The evidence shows that degree qualifications improve productivity. The same BIS report said that a 1% rise in the number of people with a university degree contributed to a .2 to .5% increase in productivity.
So far, of course, that shows that higher-level skills are needed. But do we need a degree? Not necessarily, as some in our white paper argued. However, currently levels 6 and 7 are generally taught through universities, and universities are largely structured around the degree. The DfE may hope that a cultural shift will occur, with higher-level skills being taught outside of the degree. However, degrees are popular. Moreover, it is more likely, and perhaps more valuable from a quality argument, that universities will retain what they are good at and simply enhance this with vocational learning and support.
Soft and transferrable skills
Occupational and competency skills are regularly talked up at policy level, and it is absolutely critical that UK employees have the right skills to do 21st-century jobs. Too often, young people leave education without the skills employers are looking for, which causes harm to individuals as well as the labour market.
However, academic and vocational degrees offer high-level transferrable skills critical both to the economy and to an individual’s ability to move around jobs and occupations.
However, we know that soft and transferrable skills are in high demand and boost productivity. While they can be learned on the job over time, degrees (whether in the form of an apprenticeship or a traditional academic structure) offer a focused opportunity to learn them.
Universities also excel at teaching transferrable, high-level skills. Managing Director of Hays Belgium, Robbie Vanuxem, argues that university teaches students four key transferrable skills: self-motivation and tenacity; time-management and working under pressure; thirst for learning and self-improvement, and interpersonal and communication skills. There are more, and we explore them in the white paper.
Transferrable skills equip individuals with job-market resilience, meaning that people can have the capacity to explore several careers throughout their lives, and are forward-looking, meaning people can adapt to fast-moving change. This shows in the fact that more professions are embracing degrees – not just because it’s becoming the norm, but because of what they offer.
In 2020, it was announced that all new police recruits would need a degree. Too much of an ask? For some, yes. However, police officers need a different skillset these days – cybercrime, handling domestic abuse and hate crime, to name a few areas, need higher-level reasoning, technical and emotional skills. Studies of US policing brought together in an article in The Conversation said that police officers with degrees were less likely to use violence, had more problem-solving skills, better understood communities, could identify best practice and had more leadership skills than those without.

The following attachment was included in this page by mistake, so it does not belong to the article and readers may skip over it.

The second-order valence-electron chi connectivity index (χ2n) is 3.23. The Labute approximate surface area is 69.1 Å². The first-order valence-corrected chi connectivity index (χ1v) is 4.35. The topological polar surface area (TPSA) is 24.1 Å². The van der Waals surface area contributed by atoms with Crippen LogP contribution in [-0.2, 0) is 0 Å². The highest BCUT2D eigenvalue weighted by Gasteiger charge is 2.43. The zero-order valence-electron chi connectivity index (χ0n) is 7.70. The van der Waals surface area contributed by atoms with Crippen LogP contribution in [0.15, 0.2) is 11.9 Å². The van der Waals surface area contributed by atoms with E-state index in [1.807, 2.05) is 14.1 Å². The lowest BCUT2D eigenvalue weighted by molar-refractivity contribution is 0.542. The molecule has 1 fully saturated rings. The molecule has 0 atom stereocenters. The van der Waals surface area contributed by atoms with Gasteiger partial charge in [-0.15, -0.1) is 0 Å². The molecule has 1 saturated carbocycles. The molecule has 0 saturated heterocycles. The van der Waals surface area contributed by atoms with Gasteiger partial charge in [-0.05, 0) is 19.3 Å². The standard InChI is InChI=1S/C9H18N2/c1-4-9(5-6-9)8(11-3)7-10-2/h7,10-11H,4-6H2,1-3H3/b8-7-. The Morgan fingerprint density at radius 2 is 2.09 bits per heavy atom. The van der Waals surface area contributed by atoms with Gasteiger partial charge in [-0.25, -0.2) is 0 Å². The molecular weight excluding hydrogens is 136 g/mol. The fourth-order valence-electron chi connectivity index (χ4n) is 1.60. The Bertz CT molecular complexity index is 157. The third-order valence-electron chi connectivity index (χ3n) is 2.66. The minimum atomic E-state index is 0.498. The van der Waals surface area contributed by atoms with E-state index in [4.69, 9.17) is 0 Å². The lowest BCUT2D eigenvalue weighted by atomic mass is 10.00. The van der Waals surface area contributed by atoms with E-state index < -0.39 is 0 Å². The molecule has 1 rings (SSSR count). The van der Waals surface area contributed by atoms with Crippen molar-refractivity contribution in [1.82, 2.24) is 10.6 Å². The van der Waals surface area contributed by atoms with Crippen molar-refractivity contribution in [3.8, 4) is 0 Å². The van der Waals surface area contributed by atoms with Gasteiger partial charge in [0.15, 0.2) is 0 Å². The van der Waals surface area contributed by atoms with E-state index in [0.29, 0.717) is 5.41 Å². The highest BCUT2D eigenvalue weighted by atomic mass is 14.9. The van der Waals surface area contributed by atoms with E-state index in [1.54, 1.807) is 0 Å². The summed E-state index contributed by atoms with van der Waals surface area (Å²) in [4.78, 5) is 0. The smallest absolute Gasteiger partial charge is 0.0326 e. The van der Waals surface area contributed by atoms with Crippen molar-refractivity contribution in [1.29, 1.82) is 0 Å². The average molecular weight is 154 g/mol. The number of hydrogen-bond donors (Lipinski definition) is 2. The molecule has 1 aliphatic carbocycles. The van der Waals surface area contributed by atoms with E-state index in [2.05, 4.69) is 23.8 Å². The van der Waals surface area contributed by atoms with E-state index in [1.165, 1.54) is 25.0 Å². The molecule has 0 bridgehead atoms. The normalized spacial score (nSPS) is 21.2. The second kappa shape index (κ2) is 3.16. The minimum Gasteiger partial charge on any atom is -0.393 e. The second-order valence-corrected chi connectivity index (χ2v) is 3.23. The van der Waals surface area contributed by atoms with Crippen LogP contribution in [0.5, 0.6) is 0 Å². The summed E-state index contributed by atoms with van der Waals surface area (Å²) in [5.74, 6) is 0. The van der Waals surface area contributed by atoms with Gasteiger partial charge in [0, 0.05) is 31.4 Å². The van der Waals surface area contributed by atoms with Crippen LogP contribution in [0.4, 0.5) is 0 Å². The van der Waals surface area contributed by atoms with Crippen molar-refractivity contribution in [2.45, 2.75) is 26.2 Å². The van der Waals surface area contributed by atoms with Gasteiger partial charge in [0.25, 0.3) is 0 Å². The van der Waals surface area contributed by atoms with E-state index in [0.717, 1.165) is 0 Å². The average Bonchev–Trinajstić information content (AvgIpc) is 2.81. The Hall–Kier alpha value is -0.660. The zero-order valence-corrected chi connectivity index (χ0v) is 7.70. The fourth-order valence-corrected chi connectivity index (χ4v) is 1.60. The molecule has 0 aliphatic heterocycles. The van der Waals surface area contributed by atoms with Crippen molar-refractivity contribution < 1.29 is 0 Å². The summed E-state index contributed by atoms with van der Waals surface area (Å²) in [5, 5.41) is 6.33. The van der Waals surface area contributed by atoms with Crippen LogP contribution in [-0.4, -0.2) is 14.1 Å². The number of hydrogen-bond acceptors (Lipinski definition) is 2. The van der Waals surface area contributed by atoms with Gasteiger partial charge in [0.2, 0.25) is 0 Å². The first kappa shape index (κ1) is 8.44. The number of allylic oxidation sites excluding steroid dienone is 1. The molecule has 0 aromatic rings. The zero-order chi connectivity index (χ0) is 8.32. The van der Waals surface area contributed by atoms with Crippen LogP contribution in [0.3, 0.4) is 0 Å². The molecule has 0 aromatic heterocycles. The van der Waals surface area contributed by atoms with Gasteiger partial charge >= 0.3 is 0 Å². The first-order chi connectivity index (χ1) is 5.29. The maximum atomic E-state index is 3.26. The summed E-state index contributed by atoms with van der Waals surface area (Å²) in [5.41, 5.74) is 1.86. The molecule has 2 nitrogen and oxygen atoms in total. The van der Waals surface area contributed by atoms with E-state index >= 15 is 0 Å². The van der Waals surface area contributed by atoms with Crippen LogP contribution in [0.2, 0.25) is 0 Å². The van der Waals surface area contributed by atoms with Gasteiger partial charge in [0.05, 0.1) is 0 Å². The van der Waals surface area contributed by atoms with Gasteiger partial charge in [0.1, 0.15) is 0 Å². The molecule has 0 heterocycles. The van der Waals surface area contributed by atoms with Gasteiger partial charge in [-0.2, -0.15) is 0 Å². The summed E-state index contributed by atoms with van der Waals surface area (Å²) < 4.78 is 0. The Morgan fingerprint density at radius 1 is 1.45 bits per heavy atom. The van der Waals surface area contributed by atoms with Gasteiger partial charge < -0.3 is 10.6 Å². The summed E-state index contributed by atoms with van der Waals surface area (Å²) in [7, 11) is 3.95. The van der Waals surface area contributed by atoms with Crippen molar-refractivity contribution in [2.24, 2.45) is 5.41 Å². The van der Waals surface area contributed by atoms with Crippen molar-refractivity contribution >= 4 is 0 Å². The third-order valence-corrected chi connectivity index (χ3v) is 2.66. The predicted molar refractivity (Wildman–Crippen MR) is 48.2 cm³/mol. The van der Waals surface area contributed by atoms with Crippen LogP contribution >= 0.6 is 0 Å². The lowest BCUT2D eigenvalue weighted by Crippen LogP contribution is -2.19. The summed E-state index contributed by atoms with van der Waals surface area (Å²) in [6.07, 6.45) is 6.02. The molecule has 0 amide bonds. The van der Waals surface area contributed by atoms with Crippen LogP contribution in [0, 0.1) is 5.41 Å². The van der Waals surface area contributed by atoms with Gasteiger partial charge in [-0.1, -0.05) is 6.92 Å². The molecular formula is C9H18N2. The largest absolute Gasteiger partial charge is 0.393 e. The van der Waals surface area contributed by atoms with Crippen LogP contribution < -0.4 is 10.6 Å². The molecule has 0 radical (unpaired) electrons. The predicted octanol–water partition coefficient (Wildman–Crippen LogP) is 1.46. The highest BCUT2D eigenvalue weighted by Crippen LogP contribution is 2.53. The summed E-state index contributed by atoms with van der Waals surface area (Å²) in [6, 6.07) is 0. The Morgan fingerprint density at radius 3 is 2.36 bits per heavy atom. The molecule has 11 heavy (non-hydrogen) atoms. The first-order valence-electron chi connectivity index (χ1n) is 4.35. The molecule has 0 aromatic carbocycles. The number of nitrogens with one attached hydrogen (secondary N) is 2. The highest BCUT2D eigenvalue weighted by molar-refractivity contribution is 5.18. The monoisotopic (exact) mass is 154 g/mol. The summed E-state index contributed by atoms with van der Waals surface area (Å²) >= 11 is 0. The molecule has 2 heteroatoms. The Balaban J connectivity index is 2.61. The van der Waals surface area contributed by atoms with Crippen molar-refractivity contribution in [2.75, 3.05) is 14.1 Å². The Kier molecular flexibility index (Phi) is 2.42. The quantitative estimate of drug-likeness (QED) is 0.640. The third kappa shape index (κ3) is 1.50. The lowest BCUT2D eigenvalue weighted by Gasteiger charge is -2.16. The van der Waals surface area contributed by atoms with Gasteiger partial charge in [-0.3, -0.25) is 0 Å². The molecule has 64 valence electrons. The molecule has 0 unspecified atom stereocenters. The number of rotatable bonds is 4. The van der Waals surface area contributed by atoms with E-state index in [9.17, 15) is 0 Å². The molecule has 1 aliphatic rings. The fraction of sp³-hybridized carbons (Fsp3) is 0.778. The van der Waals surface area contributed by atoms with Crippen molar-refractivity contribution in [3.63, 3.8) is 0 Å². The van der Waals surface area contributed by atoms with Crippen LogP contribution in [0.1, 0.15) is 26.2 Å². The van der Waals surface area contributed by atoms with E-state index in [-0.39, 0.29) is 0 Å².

Social mobility and social justice
In the white paper, we explore the statistics on widening participation in degree apprenticeships and it is evident there is a need for improvement, particularly given they have such potential to deliver on greater equality of access when university fees are so high. Debt is a huge barrier to engagement in higher education with all its benefits for social mobility and higher incomes.
However, this is not a concept problem but an application problem. And overall, I’d argue that degree apprenticeships are not skewing funding away from those who need it and failing to deliver on social mobility. Degree apprenticeships train individuals for free, and indeed with a wage, in higher-level skills, giving them opportunities throughout their working lives. Although degree apprenticeships are justified in the terms of productivity and skills shortages, as UVAC argues:
“Regrettably, in most of the reports on apprenticeship and social mobility little connection is made between supporting social mobility and tackling skills gaps and shortages in the UK economy.”
The degree apprenticeship standards with the biggest volumes are: Chartered Manager; Chartered Surveyor; Civil Engineer; Digital Technology Solutions Professional; Healthcare Science Practitioner; Manufacturing Engineer; Police Constable; Registered Nurse; Senior Leader; Social Worker – much-needed, but definitely not elite, professions.
I’d argue that, when considering issues of social mobility and social justice, more effort needs to be made on ensuring that individuals can get on a ladder of opportunity. That means enhancing funding, not arguing over who should get a portion of a too-small pot.
Overall, we know that the UK needs to enhance skills and opportunities at all levels. So as a sector, let’s stop firing arrows at each other, do the work on establishing the value of what each part of the academic and vocational sectors offers, and maximise the opportunities for individuals to achieve a better life.Recommend0 recommendationsPublished in